Jonathan Goldstein ("Richard") and his neighbor Danny Parker ("Jackson") share a bong. (Photo by Joel Daavid)

Anton Chekhov reportedly said, “If there is a gun hanging on the wall in the first act, if must fire in the last.”

The same might be said about golf clubs.

In Timothy McNeil’s “The Twilight of Schlomo,” now having its world premiere at The Elephant Space in Hollywood, there is indeed a set of golf clubs stuffed into a black trash bag in the corner of Richard (nee Schlomo Berger)’s seedy apartment. And, true to Chekhov’s Law, they are swung by the end of the last act.

Jonathan Goldstein (“Richard”) and his neighbor Danny Parker (“Jackson”) share a bong.
(Photo by Joel Daavid)

Conversely (or perversely), however, another potential “law” is overlooked: “If you introduce a character, try to make sure he shows up at some point in the play.” In a funny opening monologue, Richard (a grubby but appealing Jonathan Goldstein) introduces himself and the bevy of flaky neighbors that surround him. These include a drug dealer who sells only heroin, a transvestite hooker, a “creepy guy” who Richard suspects is a serial killer, and the most appalling of all — Texans!

A promising group, but after this brief mention, none of them appears, nor are they mentioned again — except for the Texans. The transvestite hooker might have been a neat addition.

Richard, who has a propensity for strippers (he married and divorced two of them), now lives, twice a week, with Galina, a former “exotic dancer” who is studying for her master’s in eastern European and Russian poetry at UCLA. (Galina is played by Kelly Hill, alternating with Vera Cherny.)

Richard also has a stepdaughter named RFK (Lilan Bowden) whom he hasn’t seen in years. She suddenly shows up, full of warmth and affection for Richard, whom she calls “Poppy,” and explains to Galina that she was named for Bobby Kennedy because her mother admired him, “not for his politics, but his hair.”

Richard, who had been a stand-up comic for 15 years, tells of blowing his chance to appear on the “Tonight Show” because he “dropped acid in the back of the limo on his way to the show.” Asked if he had met Johnny Carson, he responds, “I think so. But his face was melting, so I’m not sure it was him.”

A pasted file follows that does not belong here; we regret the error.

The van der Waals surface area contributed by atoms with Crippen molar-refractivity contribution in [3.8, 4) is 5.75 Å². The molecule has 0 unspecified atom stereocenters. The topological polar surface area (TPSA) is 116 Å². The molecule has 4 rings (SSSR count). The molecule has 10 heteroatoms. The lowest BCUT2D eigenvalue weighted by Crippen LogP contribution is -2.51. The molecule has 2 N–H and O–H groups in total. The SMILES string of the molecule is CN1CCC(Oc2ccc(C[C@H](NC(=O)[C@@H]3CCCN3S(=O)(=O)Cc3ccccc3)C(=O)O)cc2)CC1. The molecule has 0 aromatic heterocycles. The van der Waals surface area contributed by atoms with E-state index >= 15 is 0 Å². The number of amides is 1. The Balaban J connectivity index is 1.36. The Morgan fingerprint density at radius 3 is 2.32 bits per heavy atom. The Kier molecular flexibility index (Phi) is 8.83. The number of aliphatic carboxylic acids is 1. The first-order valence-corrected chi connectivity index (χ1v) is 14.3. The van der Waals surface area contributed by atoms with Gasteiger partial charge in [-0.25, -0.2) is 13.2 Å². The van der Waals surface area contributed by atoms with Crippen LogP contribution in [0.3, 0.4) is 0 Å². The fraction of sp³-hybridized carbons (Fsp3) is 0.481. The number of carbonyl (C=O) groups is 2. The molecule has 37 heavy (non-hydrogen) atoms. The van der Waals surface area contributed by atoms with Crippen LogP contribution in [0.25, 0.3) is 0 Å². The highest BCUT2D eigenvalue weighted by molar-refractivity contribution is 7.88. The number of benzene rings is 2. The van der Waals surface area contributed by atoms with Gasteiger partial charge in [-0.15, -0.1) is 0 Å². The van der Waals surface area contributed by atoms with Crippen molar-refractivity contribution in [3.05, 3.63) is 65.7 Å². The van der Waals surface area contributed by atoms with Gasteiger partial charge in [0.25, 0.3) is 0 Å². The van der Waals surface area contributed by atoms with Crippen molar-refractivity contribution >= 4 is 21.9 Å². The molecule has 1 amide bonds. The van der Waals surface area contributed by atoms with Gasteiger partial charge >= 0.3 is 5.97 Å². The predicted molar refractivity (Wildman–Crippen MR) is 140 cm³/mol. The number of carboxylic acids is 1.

Richard is currently a wine salesman, but that isn’t what he drinks throughout the play. He guzzles beer or bourbon, smokes pot from an emerald green bong he calls “Princess,” and snorts endless lines of cocaine with his Texan neighbor (Danny Parker).

“If you are living paycheck to paycheck, it’s always best to spend whatever’s left on the most addictive stuff you can get your hands on,” Richard says. And he feels secure because he has a “solid cushion” of $450 in savings.

According to Galina, Richard is “just a bad habit with slightly addictive properties,” but, she admits, “he is warm, and he listens.”

“Women hate me, but they seem to be drawn to me,” Richard says, adding that sex is “the only thing I’m good at, and it keeps me feeling good about myself.”

But feeling good about himself is only a “sometime” thing with Richard. He is aware that his addictions will eventually kill him, and he faces his “twilight” with anger and despair.

Meanwhile, in an effort to bond with him, RFK has decided to become a Jew and begins a rigorous round of studying the Torah. But that’s another whole sub-plot, in a play made up of disassociated sub-plots and discordant characters.

Ironically, under director David Fofi, the actors all do a commendable job. Now, if we could only figure out where playwright McNeil is going with it all.

“The Twilight of Schlomo” will play Thursdays, Fridays and Saturdays at 8 p.m. through Feb. 9 at The Elephant Space, 6322 Santa Monica Blvd. in Hollywood. Call (323) 960-4442 for tickets.


Cynthia Citron can be reached at

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